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Music festivals could be next terror target in the UK

A senior anti-terror Met Police officer warned music executives of the risks this summer, and called upon festivals to up security

A senior Metropolitan Police officer has warned that music festivals will be on “high alert” for terror attacks this summer.

Deputy assistant commissioner of the Met Police Neil Basu said “crowded places” like festivals and sporting events were of major concern, citing them as “right at the top of the agenda”. The threat of Isis were what he called a “principle threat”.

Mr Basu gave an anti-terrorism briefing at Wembley Stadium last week, attended by music and sporting event executives. He advised enforcing stricter security measures would keep attendees much safer.

He also warned of the dangers smaller music venues face, in the wake of the Paris attacks which centred around the Bataclan during an Eagles of Death Metal gig. “I want to see the owners and event managers taking the same kind of security precautions,” he said. 

Although there have been no specific threats made towards music festivals in the UK, Basu explained that they were particularly vulnerable and difficult to keep safe. “They tend to have one big stage with high perimeter security,” said Basu. “It’s kind of the equivalent (to a stadium) but even harder to control because the perimeters are much larger.”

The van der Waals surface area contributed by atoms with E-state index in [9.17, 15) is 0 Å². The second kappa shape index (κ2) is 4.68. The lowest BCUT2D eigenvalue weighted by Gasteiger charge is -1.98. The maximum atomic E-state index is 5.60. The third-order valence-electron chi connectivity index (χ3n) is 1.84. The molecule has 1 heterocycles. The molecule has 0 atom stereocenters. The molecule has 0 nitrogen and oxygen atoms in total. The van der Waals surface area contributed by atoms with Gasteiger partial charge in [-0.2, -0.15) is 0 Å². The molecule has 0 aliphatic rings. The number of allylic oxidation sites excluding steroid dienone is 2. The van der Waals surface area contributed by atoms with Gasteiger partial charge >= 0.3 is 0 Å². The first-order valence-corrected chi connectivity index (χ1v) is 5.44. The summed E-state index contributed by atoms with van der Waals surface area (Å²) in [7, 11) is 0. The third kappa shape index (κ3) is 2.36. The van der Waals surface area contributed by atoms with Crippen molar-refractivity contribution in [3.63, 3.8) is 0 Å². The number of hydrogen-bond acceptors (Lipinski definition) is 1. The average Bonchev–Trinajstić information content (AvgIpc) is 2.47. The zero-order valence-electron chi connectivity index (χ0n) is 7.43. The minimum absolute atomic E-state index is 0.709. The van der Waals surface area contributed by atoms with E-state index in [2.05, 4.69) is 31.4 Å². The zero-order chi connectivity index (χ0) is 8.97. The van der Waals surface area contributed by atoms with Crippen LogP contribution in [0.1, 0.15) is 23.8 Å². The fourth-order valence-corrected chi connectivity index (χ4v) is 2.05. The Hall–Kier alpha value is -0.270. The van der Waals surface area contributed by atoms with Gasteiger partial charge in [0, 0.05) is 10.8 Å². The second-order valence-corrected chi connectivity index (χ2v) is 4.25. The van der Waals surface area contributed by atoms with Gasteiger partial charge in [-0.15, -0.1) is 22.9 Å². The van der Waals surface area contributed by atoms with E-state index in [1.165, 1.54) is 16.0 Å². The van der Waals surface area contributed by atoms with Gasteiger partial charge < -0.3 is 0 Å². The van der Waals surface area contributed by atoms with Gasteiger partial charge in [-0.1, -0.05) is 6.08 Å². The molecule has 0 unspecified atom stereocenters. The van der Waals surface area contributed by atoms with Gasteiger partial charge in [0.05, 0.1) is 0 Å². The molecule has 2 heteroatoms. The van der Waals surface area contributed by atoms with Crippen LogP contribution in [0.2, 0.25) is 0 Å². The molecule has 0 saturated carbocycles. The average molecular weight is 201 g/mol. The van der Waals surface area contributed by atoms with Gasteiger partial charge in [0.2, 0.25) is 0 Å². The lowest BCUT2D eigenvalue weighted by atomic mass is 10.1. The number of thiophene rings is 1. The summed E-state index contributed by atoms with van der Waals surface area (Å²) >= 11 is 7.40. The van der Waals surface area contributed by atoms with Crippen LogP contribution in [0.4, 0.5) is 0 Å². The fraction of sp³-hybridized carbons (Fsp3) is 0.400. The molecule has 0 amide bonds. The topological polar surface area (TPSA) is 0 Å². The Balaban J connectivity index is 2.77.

“The threat has become more difficult, because it’s now potentially any time any place, anywhere. These people are perfectly happy to target civilians with the maximum terror impact.”

Glastonbury festival will welcome 135,000 people to the farm this year. Adrian Coombs, the security director for the festival, told the Independent: “The Glastonbury festival thoroughly plans the event each year, where necessary with the support of the police, and puts in place all essential measures to protect the public and maximise public safety.”